The only way to evaluate the health of a residential standby generator is to test it. Periodic testing let’s you know that you are prepared for power failure, and that your emergency generator system will work.
Note: If you work at a business with a commercial-sized generator, please learn more about full load bank testing services with CT Generator Services.
Why You Should Test Your Generator in Non-Emergency Situations
How reliable is your home’s standby generator? It doesn’t make much sense to wait until an outage or emergency situation to answer that question. Periodic testing of your standby generator, transfer switch, and other components is essential.
The reality is that your residential standby generator probably isn’t seeing much regular use. For many, after the installation and initial tests, the generator just sits there waiting for the next hurricane or tropical storm to knock power out. This is a bad idea.
Many modern residential generators come with automatic testing features. You may see a green light or icon on a control panel letting you know the generator has completed a diagnostic cycle. However, nothing can replace a manual test where you actually turn off utility power and test the generator under emergency outage conditions. Testing gives you assurance that the generator works. It can alert you to issues needing repair or maintenance before the emergency. An undriven car needs periodic starting to stay in top shape. So too does your standby generator.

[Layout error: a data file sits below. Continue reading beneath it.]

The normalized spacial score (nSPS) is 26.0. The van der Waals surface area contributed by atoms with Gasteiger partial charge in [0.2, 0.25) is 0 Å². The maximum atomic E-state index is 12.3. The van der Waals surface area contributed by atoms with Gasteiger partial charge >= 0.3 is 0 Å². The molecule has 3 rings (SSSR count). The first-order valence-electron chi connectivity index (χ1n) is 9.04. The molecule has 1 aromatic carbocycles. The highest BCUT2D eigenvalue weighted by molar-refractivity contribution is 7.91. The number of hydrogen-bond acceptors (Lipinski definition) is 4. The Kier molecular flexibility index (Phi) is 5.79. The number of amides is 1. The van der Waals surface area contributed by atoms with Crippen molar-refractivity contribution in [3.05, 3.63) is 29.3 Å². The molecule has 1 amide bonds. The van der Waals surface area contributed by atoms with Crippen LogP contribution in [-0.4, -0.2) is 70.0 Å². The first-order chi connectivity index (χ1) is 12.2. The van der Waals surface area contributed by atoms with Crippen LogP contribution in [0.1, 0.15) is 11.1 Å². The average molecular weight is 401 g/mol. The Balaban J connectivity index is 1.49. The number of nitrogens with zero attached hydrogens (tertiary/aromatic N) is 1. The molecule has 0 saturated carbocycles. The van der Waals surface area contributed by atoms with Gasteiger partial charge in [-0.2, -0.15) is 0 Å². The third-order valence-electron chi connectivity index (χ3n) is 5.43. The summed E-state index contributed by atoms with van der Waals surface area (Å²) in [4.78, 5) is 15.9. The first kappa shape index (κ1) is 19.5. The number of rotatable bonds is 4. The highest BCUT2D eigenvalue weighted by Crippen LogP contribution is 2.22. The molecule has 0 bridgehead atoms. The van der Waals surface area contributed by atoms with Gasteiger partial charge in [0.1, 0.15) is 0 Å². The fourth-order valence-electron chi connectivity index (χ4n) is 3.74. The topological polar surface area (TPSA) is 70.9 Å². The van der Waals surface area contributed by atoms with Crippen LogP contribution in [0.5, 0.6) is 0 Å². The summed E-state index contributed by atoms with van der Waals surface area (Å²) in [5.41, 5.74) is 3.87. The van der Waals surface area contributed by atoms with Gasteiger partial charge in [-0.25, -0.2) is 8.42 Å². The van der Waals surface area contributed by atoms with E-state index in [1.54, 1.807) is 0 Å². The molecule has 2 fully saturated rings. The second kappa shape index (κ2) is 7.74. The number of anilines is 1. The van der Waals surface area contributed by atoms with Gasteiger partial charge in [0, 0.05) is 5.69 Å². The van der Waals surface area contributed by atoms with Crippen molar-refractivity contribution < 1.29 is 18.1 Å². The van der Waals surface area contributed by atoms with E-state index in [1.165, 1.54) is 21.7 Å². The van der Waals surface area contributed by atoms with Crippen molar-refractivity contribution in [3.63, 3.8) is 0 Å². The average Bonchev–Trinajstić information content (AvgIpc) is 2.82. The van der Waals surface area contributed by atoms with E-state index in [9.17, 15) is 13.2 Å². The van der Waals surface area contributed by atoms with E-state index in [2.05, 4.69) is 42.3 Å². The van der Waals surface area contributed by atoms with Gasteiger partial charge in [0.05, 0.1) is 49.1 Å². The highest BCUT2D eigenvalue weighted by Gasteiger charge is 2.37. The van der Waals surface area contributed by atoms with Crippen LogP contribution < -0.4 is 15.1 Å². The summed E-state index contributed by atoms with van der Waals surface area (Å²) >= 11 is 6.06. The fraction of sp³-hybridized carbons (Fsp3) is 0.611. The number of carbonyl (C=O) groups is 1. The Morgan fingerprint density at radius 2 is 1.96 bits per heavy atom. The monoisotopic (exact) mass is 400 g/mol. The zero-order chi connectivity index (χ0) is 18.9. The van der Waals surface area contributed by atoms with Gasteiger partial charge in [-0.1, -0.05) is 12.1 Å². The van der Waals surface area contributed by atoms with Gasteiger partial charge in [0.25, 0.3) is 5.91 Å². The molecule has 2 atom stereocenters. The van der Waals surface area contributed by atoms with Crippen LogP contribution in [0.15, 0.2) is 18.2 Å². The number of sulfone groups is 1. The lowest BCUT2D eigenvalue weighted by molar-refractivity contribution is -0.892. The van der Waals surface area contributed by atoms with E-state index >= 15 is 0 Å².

How to Test Your Residential Standby Generator
Don’t be intimidated by a residential standby generator system. Conducting periodic testing is simple. Unlike a portable generator, a residential standby generator connect directly to a fuel source like propane or natural gas. The generator then connects to a mainline circuit breaker. This main utility line in to your home is may be in a box outside your home, or in the garage or basement.
- Flip the mainline breaker OFF. Flipping the main utility disconnect will cut power from the incoming utility line and force the standby generator to turn on.
- Listen for generator to turn on and the transfer switch to click. The transfer switch is the most common installation for distributing power from incoming utility or generated power throughout the house. The generator may run for a few seconds to a minute. Then before the transfer switch clicks and power is distributed. This is because the transfer switch is waiting to make sure that the incoming generated power is stable.
- Let your generator run for about 10 minutes. Give your generator time to warm up and “exercise.” This is a good time to walk through your home and check to see that power is restored fully.
- After running a test, be sure to turn the mainline breaker ON and wait again for the transfer switch click and the generator to return back to standby.
Record the Test and Follow Up If Needed
Test your generator at least a couple times a year, but you can do so as needed.
Record your test in a notebook so you have a record. If you experience any problems, contact a residential generator specialist for a more thorough test and inspection.
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